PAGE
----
Providing “Voice to Victims” while “Progressives” Push for Criminal Justice Reform

McCombie : “non-attorney”, “non-law enforcement” perspective important

Saying she got involved with the issue, “because of how poorly the Knight Family was treated after the tragic murder of Pam Knight”, a DCFS case-worker beaten to death on the job from Rep. Tony McCombie’s district, Rep. McCombie was appointed to Working Groups addressing issues on Treatment and Diversion, Sentencing & Custody, and Data & Transparency last week as a “progressive-push” for criminal justice reform in Illinois continues, despite many asking more attention be cast on the victims of crimes. 

“To have these workers feel the state doesn’t have their back is mind blowing,” said McCombie last Summer after it was announced that a plea deal was made with Pam Knight’s murderer, Andrew Sucher.  The family of the victim, including her husband, Don Knight, were devastated by the plea deal, saying, “they already plea bargained this before I even knew about this.  It’s very devastating because it’s not even justice,” said Don Knight after the plea and 21-year sentence was announced for the 26-year old murderer of his wife.

“I felt it was important, as we continue to address the many progressive proposals we’ve seen introduced for ‘criminal justice reform’ this Spring, to have a non-law enforcement, non-attorney advocate working on these issues on behalf of victims and families in Northwest and Downstate Illinois,” said McCombie about her appointment to the Working Groups.  “With a push for no cash bail, decriminalization and normalization of drug use, raising the theft limit, and removing some firearm penalty enhancements for violent crimes, it seems there has been little voice for the victims and their families in policy debates about major criminal justice reforms in Illinois,” said McCombie.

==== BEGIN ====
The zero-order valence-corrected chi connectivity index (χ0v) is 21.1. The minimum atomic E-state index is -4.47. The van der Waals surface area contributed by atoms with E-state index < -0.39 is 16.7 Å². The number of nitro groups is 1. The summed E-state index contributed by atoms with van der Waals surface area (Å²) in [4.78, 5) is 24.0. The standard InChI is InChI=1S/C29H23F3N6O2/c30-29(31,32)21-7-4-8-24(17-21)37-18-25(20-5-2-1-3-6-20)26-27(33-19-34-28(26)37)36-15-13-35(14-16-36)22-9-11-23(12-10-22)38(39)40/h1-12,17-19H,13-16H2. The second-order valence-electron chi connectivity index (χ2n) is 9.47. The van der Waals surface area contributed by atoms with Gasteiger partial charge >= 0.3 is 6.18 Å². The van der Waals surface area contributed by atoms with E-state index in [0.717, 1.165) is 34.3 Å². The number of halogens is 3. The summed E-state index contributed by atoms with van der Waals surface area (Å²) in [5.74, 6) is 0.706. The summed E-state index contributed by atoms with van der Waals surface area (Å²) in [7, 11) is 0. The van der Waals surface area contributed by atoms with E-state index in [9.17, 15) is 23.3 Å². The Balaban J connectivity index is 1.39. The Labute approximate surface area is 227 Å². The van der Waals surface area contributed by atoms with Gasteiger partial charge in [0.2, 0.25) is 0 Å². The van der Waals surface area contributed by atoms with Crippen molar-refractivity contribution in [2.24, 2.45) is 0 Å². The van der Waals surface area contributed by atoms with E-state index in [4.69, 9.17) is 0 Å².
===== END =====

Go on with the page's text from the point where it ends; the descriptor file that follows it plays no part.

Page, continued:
McCombie went on to say she thinks there is headway that can be made through bipartisan reforms addressing topics like children of incarcerated parents, electronic monitoring, working toward rehabilitation instead of recidivism through facilities like the Life Skills Center in Kewanee, and meaningful reforms to, instead of elimination of, cash bail.  “However, we have seen bipartisan opposition to the far pendulum swings being proposed through some of these progressive criminal justice reform ideas when they’ve been put in place other places.  For once, it would be nice if Illinois could take the opportunity to learn from other state’s mistakes, like New York and California, and lend voice to the victims to get this reform right,” McCombie urged.

The Working Groups will be meeting throughout the Spring Session.  McCombie says she hopes for a “full-airing of the proposals being made and that the voices of those impacted negatively by crimes will be at the forefront.”